In September of 2018, shortly after these changes to SORA became effective,

602 S.W.3d 248

Petitioner—as a person "currently on the sexual offender registry"—filed a petition to have his name removed. In accordance with Section 589.401, Petitioner identified the two possession of child pornography cases that required him to register and claimed they arose out of the same incident.2 He alleged these were tier I offenses. Petitioner asserted that he was adjudicated for those offenses on November 21, 2002 and July 29, 2004. But because those offenses did not carry a registration requirement he was not required to register within three days of either adjudication. Rather, he alleged that the date he was required to register was August 28, 2004, which is when possession of child pornography was added to SORA's list of registerable sex offenses. Because it had been more than ten years since that date, Petitioner argued he was eligible to have his name removed from the registry. The MSHP argued that because he had two adjudications for tier I offenses, Petitioner was actually considered a tier II offender under Section 589.414.6(2) and was only eligible to petition for removal after twenty-five years. The trial court agreed with Petitioner and ordered his name removed from the registry. This appeal follows.

This appeal requires us to interpret, as a matter of first impression, the meaning of the upgrade provision for repeat tier I offenders in Section 589.414.6(2). This is a question of law that we review de novo. Dixon v. Missouri State Highway Patrol , 583...

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3 practice notes
  • Smith v. St. Louis Cnty. Police, ED109734
    • United States
    • Court of Appeal of Missouri (US)
    • June 7, 2022
    ...(quoting Petrovick v. State, 537 S.W.3d 388, 390 (Mo. App. W.D. 2018)) (italics added); accord Bacon v. Missouri State Highway Patrol, 602 S.W.3d 245, 248 (Mo. App. E.D. 2020). "Any time a court is called upon to apply a statute, the primary obligation is to ascertain the intent of the legi......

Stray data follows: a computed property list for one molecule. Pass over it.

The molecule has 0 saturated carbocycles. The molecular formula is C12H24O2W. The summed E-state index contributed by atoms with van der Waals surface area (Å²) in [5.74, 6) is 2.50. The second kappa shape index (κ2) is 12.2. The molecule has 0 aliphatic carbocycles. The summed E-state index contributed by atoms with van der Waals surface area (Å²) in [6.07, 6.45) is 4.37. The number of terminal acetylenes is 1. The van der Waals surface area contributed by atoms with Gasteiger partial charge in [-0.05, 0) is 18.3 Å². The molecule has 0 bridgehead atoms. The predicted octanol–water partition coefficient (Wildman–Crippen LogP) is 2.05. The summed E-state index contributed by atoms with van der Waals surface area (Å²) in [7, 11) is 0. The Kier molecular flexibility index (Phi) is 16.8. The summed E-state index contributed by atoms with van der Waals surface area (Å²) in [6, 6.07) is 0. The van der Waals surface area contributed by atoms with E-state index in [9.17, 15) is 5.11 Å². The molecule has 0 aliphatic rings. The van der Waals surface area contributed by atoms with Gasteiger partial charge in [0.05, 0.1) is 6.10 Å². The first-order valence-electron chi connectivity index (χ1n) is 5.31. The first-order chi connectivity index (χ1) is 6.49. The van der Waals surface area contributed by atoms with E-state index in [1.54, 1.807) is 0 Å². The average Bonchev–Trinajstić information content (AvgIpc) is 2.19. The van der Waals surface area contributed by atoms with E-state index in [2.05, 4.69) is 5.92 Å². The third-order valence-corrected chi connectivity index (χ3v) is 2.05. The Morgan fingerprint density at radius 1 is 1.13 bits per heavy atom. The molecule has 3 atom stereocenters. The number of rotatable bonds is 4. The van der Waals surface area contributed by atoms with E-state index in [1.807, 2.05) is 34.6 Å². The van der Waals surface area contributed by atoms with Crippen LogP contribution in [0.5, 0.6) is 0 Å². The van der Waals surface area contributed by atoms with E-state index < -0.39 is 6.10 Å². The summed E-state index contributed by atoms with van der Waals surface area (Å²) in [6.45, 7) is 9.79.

• Hixson v. Mo. State Highway Patrol, No. ED 108289
    • United States
    • Court of Appeal of Missouri (US)
    • November 10, 2020
    ...the same and imposed on all offenders a lifetime registration requirement, with limited exceptions." Bacon v. Mo. State Highway Patrol, 602 S.W.3d 245, 247 (Mo. App. E.D. 2020).On August 28, 2018, the Missouri General Assembly amended SORA to distinguish between offenses based on their seve......
  • Ford v. Belmar, ED109958
    • United States
    • Court of Appeal of Missouri (US)
    • June 7, 2022
    ...same and imposed on all offenders a lifetime registration requirement, with limited exceptions." Bacon v. Missouri State Highway Patrol, 602 S.W.3d 245, 247 (Mo. App. E.D. 2020). Effective August 28, 2018, sexual offenders were divided into three tiers, each with a different registration pe......
3 cases
  • Smith v. St. Louis Cnty. Police, ED109734
    • United States
    • Court of Appeal of Missouri (US)
    • June 7, 2022
    ...(quoting Petrovick v. State, 537 S.W.3d 388, 390 (Mo. App. W.D. 2018)) (italics added); accord Bacon v. Missouri State Highway Patrol, 602 S.W.3d 245, 248 (Mo. App. E.D. 2020). "Any time a court is called upon to apply a statute, the primary obligation is to ascertain the intent of the legi......
  • Hixson v. Mo. State Highway Patrol, No. ED 108289
    • United States
    • Court of Appeal of Missouri (US)
    • November 10, 2020
    ...the same and imposed on all offenders a lifetime registration requirement, with limited exceptions." Bacon v. Mo. State Highway Patrol, 602 S.W.3d 245, 247 (Mo. App. E.D. 2020).On August 28, 2018, the Missouri General Assembly amended SORA to distinguish between offenses based on their seve......
  • Ford v. Belmar, ED109958
    • United States
    • Court of Appeal of Missouri (US)
    • June 7, 2022
    ...same and imposed on all offenders a lifetime registration requirement, with limited exceptions." Bacon v. Missouri State Highway Patrol, 602 S.W.3d 245, 247 (Mo. App. E.D. 2020). Effective August 28, 2018, sexual offenders were divided into three tiers, each with a different registration pe......